Halal, or permissible

It has three levels:

Duty; obligatory acts. Failure to perform them is a sin. Duty can be described as the Core Halal, without which a firm can’t be seen as Shariah-compliant. Implications: firms must perform Wajib. Examples include being honest and transparent.

Likeable; preferable but not obligatory. Not performing Mandoob is not a sin. Likeable can be described as the Supplementary Halal. Implications: do if possible. Examples include being helpful and going the extra mile.

Despised; not preferable, discouraged by religion and usually seen as a last resort. Engaging in Makrooh doesn’t result in a sin unless it leads to one. The most obvious example of Makrooh in Islam is divorce! Although it is Shariah-Islamic Business Ideals compliant, it represents the border between compliance and non-compliance. It is loathed by society. Implications: avoid if possible.

Mushtabeh, or doubted

It is an act that a Muslim should refrain from because they might be Haram themselves or they might lead to Haram. Businesses should refrain as much as they can from engaging in doubted activities for the fear of being perceived to be unscrupulous by Muslim consumers. Firms engaging in these activities risk a Fatwa being issued against them.

Haram, or not permissible

All haram acts are condemned explicitly or implicitly by the Islamic religion. Engaging in them or in activities leading to them is a sin. These categories have obvious implications on what companies planning to engage the Muslim marketplace should and shouldn’t do. It is of no relevance whether these companies are Muslim or not, what is of relevance is what they should do, i.e., value maximization, and how they do it – by fair play and just dealing. To illustrate, the duty of Wajib of a company in Islam is to maximize the good of the society as a whole, not profit maximization.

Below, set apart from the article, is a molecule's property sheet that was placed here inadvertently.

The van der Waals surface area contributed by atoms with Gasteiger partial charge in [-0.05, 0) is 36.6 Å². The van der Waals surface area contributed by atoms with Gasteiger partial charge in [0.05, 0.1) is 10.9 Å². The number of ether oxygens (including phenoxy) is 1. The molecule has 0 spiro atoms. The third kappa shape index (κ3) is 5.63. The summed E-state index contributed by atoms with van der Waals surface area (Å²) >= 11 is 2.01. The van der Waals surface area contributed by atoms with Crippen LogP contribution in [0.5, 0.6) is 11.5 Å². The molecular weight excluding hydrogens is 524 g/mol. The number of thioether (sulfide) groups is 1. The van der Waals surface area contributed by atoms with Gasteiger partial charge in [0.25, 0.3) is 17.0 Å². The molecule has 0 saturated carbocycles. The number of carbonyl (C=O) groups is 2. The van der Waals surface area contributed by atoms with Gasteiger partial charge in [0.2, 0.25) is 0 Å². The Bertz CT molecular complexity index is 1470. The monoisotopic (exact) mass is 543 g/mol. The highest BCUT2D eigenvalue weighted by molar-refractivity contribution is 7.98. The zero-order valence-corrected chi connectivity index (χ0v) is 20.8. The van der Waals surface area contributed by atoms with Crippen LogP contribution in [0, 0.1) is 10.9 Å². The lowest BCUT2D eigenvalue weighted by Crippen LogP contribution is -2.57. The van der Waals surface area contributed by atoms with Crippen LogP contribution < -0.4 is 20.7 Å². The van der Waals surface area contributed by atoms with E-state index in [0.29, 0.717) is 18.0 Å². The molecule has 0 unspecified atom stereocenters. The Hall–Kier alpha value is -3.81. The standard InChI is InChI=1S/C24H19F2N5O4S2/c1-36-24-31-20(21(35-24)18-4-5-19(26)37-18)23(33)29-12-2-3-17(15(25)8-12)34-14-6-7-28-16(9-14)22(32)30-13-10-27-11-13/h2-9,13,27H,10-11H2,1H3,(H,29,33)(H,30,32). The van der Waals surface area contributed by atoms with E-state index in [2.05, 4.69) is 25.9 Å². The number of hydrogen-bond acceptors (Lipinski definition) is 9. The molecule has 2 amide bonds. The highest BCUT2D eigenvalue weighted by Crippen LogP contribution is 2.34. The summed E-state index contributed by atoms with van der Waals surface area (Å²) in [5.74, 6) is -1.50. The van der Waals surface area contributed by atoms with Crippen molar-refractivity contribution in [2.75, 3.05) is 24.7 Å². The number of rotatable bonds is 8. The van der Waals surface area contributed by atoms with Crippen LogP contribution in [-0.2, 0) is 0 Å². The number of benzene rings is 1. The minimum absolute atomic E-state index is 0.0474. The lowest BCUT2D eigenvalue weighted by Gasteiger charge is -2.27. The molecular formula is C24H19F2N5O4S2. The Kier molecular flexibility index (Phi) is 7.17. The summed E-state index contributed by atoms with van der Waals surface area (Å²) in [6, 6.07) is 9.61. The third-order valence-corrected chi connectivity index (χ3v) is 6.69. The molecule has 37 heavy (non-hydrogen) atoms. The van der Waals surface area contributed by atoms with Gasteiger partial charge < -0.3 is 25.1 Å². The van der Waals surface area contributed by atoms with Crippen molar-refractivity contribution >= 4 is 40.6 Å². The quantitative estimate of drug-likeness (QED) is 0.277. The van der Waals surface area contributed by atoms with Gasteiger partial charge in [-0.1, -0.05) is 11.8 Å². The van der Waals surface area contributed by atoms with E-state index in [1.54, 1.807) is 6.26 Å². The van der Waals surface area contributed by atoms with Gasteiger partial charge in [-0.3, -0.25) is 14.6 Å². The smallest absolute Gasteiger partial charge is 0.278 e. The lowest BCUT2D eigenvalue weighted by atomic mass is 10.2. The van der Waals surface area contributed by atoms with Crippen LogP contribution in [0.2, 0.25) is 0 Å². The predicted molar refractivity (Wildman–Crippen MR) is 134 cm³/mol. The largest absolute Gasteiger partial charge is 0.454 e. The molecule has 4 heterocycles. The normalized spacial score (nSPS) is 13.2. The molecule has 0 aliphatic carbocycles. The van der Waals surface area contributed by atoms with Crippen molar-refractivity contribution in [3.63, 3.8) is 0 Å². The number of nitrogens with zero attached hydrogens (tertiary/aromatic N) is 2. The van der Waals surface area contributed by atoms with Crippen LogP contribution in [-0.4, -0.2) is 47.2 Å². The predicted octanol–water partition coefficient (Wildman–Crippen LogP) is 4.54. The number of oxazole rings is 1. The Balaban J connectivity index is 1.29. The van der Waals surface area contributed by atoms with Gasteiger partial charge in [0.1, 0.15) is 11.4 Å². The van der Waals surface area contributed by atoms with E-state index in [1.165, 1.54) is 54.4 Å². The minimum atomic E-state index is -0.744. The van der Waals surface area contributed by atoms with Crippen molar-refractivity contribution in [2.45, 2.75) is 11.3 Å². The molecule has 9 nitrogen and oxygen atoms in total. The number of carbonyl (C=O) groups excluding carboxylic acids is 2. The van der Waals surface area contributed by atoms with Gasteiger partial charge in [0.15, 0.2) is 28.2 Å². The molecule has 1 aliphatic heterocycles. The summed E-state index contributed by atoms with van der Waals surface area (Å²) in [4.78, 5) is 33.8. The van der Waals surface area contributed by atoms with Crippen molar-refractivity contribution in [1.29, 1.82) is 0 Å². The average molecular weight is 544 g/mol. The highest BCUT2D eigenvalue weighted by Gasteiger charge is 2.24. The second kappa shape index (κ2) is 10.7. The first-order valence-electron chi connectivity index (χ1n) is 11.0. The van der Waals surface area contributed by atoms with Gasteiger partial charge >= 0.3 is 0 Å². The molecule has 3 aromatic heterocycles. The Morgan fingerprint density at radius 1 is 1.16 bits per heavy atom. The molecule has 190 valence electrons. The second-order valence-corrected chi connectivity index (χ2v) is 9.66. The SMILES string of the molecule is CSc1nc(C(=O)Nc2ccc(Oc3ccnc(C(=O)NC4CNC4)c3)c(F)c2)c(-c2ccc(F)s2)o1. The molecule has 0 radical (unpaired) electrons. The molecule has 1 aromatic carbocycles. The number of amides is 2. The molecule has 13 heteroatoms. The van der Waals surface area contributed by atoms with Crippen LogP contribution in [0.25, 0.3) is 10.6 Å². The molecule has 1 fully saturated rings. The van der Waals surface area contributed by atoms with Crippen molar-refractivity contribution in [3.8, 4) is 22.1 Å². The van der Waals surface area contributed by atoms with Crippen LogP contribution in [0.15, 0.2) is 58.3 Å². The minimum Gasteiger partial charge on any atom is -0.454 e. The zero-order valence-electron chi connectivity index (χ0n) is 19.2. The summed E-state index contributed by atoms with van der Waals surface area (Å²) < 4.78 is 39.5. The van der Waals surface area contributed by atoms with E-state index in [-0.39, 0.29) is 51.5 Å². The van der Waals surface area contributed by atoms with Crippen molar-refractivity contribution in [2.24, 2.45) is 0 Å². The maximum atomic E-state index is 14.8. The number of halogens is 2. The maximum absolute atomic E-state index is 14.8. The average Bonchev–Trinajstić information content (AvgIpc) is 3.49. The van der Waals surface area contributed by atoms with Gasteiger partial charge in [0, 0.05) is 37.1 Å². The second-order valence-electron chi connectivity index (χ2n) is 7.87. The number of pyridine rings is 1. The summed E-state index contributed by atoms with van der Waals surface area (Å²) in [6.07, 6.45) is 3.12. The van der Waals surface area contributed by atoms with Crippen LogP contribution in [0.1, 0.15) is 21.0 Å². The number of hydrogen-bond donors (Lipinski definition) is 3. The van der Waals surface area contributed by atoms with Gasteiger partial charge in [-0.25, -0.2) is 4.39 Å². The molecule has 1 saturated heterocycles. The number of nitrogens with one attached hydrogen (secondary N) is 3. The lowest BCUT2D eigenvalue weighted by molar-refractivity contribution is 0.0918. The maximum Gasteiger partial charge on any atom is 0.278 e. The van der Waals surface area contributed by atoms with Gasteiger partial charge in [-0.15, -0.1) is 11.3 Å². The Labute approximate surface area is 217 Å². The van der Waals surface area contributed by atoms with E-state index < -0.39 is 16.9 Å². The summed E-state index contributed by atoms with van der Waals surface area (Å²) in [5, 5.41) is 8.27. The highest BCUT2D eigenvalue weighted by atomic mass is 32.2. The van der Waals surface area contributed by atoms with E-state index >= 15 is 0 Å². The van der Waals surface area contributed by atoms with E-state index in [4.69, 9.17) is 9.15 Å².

Company’s Sin

Therefore, a company (its personnel) will be committing a sin if it doesn’t actively seek societal value maximization. A company however is at ease in choosing the means to do that, as long as those means are not Haram (as long as they are permissible or not a sin). Although profit maximization is not the ultimate goal of trade in Islam, Islam accepts profits and trade and does not aim to remove all differences in income and wealth that may result in various social and economic classes (Beekun 1996).

In fact, Islam acknowledges that people will differ and that this difference is for a purpose ‘It is We Who portion out between them their livelihood in this world, and We raised some of them above others in ranks, so that some may employ others in their work. But the Mercy of your Lord is better than the (wealth of this world) which they amass.’ (Quran 43:32).

Sell Halal

The implications of these categories on the marketing aspect of business are very thorough and encompass the entire marketing mix for both services and goods. The first component of the conventional marketing mix, e.g., is the product. In Islamic marketing, however, it is the Halal product, and the difference between the two is huge. From an Islamic marketing perspective, the product that a company sells must be entirely Halal. This means that all inputs, processes, and outputs must be Islamic law based compliant, i.e., the product and all that has been involved in its creation, delivery, and consumption must be environmentally friendly and totally harmless, as Islam clearly prohibits causing harm to anything that God created (all-embracing harmony in the universe). An un-Halal or Haram product will be very difficult to sell to the Muslim consumer because the Muslim consumer’s behavior is obedient to the common understanding of what is permissible and what is prohibited under the Shariah law. Being Shariah-compliant is the quickest way to promote the company and its products.